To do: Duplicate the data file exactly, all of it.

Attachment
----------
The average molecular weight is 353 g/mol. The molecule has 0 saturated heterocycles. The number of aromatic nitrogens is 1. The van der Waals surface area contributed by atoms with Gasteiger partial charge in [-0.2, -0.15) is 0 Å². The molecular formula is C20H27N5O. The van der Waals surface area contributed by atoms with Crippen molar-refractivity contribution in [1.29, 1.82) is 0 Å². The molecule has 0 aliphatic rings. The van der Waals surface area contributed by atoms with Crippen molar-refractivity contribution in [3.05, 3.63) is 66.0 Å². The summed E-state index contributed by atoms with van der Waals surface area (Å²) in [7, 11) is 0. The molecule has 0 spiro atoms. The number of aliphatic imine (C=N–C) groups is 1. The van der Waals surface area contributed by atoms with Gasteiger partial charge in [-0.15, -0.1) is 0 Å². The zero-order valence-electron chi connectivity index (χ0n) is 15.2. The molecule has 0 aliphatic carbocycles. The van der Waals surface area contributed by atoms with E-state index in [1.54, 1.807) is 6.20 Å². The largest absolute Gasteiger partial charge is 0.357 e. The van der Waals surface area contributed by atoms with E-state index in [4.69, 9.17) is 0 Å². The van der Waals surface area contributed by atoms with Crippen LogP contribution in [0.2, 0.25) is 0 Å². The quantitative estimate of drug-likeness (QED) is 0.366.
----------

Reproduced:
The average molecular weight is 353 g/mol. The molecule has 0 saturated heterocycles. The number of aromatic nitrogens is 1. The van der Waals surface area contributed by atoms with Gasteiger partial charge in [-0.2, -0.15) is 0 Å². The molecular formula is C20H27N5O. The van der Waals surface area contributed by atoms with Crippen molar-refractivity contribution in [1.29, 1.82) is 0 Å². The molecule has 0 aliphatic rings. The van der Waals surface area contributed by atoms with Crippen molar-refractivity contribution in [3.05, 3.63) is 66.0 Å². The summed E-state index contributed by atoms with van der Waals surface area (Å²) in [7, 11) is 0. The molecule has 0 spiro atoms. The number of aliphatic imine (C=N–C) groups is 1. The van der Waals surface area contributed by atoms with Gasteiger partial charge in [-0.15, -0.1) is 0 Å². The zero-order valence-electron chi connectivity index (χ0n) is 15.2. The molecule has 0 aliphatic carbocycles. The van der Waals surface area contributed by atoms with E-state index in [1.54, 1.807) is 6.20 Å². The largest absolute Gasteiger partial charge is 0.357 e. The van der Waals surface area contributed by atoms with E-state index in [4.69, 9.17) is 0 Å². The van der Waals surface area contributed by atoms with Crippen LogP contribution in [0.2, 0.25) is 0 Å². The quantitative estimate of drug-likeness (QED) is 0.366.